The Swedish Election 2018 - My Initial impressionsteemCreated with Sketch.

in #sweden4 years ago (edited)


As the 2018 Swedish Election has passed and the only votes left to count is the ones that comes in internationally, and will just shift the result in minor ways, what we see now in the result tables is what we get. and I wanted to pen down some of my thoughts of the aftermath - What did I get wrong? What did I correctly predict?

It is still uncertain who is going to be in the driver seat and be able to appoint Prime Minister. The citizens of Sweden has pitched in their votes, now its parliamentary games that is going to decide the rest - The tightness of the two traditional right and left-wing factions are too slim for one to rule with majority in the Swedish "Riksdag", new alliances need to be build for the ability to have that privilege. 

The rulings Social Democrats and their biggest opponent, the Conservative Party, both dropped in support with the SocDem's still being the largest party by popular vote. But, the Social Democrats did their worst election in over 100 years, a historical event in Swedish Democracy. 17.6% of the Swedes voted for the Swedish Democrats that did almost 5%-units better this election than the last, thus being in the unique position of being the scale-tipper as they please. More on this later.

There was two major thing I got wrong going in to the 2018 election that I predicted. I thought that the Green Party was going to not be able to gather enough support to stay in parliament and that Feminist Initiative would get through the door to get their first taste of power at the highest level of politics in Sweden.

Feminist Initiative had an absolute crash in amount of votes, going from 3.12%  back in last election and on the cusp to enter the parliament (the barrier to entry is 4%) - To now only cashing in 0.4%. That is an astounding drop in support! On the official web page of the party they are celebrating that they are still around and that they got support in new places. For that they should get a "the glass is half full" medal, in my opinion.

A slighter crash was had by The Green Party, setting them on the razor edge of getting kicked out of the halls of power - Gathering 4.3% of the total votes, losing almost a third of their former support. 

Why was I so wrong about Feminist Initiative (FI)? I was overvaluing the "Underdog Effect" and social medias impact on the election - Two very critical points to get wrong and a lesson for any future elections. FI did a great job at gathering support, likes, shares and  other interactions on their internet channels, but this seem to have been mere digital noise and not give them any traction when it comes to getting actual votes.There is no doubt that your presence on social media is going to be defining future elections, this one was just not it - Traditional media coverage is still a key component to your success.

On election night Stefan Löfven, current prime minister, said:

- "Its time to have a funeral for left-right politics"

Meaning he wants to make a minority administration and are leaving the door open for the Center Party, the Liberals and the Christian Democrats to negotiate with the Social Democrats - Along with their traditional allies, the Left Party and the Green Party - For a coalition style government rule. Realistically speaking, neither the Christian Democrats or the Liberals should be interested in this, since their political and economical  principles are on paper not compatible with a Social Democratic plan of action. But the big question mark is the Center Party. With enough wiggle room for their high priority politics they are selling to their voters, there is a possibility of them going from slightly right to slightly left with enough lust for power.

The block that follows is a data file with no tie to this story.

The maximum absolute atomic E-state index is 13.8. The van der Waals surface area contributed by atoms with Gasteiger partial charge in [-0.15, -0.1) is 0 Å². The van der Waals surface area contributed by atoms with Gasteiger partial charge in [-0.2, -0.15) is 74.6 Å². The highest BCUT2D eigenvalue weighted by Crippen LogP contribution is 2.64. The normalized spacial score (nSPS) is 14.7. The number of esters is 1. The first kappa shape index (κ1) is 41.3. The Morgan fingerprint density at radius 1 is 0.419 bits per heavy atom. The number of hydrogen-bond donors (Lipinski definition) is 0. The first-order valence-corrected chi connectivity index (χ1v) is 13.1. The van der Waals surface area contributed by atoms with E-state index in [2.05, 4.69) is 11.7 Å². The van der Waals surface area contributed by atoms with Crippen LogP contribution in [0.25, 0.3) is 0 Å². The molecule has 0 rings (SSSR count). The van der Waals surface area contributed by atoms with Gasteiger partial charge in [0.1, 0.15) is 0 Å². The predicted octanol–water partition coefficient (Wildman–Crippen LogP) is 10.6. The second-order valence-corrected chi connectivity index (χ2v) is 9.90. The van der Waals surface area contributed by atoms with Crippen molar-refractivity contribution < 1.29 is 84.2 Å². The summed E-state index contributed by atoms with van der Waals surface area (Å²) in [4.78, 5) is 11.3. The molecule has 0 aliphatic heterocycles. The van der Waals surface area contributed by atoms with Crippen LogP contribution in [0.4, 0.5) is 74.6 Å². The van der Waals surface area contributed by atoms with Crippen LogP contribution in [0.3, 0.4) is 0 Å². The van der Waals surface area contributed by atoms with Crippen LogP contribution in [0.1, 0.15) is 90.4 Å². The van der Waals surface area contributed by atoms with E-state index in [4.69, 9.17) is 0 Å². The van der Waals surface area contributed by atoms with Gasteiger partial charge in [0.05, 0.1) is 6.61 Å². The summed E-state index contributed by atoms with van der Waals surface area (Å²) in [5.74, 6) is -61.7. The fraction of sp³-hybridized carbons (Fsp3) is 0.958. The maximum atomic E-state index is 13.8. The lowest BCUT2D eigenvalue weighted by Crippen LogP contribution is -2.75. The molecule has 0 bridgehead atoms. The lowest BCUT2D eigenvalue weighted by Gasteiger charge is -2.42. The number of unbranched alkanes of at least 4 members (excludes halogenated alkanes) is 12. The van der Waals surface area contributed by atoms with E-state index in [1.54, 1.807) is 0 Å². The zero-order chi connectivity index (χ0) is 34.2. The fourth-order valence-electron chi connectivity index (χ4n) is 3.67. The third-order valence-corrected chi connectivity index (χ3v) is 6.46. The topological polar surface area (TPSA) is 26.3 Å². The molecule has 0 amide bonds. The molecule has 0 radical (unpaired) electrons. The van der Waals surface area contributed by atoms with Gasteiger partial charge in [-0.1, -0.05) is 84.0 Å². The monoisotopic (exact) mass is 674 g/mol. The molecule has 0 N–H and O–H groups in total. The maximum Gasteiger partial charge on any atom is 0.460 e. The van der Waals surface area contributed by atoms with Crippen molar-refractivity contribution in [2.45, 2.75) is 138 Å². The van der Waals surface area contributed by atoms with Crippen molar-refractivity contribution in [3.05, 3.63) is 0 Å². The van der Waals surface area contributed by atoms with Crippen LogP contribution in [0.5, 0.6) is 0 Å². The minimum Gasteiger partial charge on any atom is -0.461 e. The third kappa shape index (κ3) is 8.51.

How much this political game will upset the Social Democrats traditional ally, the Left Party, is to be seen. A week of intense negotiations on the Left side of politics will occur for sure.

The Conservative party, clocking in as the second largest party and the leaders of the right-wing Alliance (Consisting of themselves, the Liberals, Center Party and Christian Democrats) gave a very clear message after the results was posted: They want the Social Democrats to leave the seat of power and place themselves on it. Ulf  Kristersson, the party leader of the Conservative party, has said he isn't interested in ruling with the third largest party and the pariah in Swedish politics: The Swedish Democrats. This leaves him with very few new negotiation partners around his table.

The Swedish Democrats gained new wind under their wings and flew up to 17.6% of the total votes and grabbed an additional 13 seats in parliament - Becoming the clear third biggest party and can mess up every other political block as they wish. After the 2014 election there was still some elbow space for the other parties to ignore and outvote the Swedish Democrats, but this time they have grown larger and it will be impossible to get a coherent, streamlined political construction without having them in mind - They are simply put too big for those kinds of tactics now.


The election might be over, but the games have just begun.


-- Alex Utopium --

Source of the election numbers is from the official Swedish Vote Agency, found here.

Interested in more Scandinavian politics? I recommend you to head over and bookmark my blog. One of my latest essays being a short piece on the Social Democratic Party being the socialistic power center, backed up by and backing up the communists.

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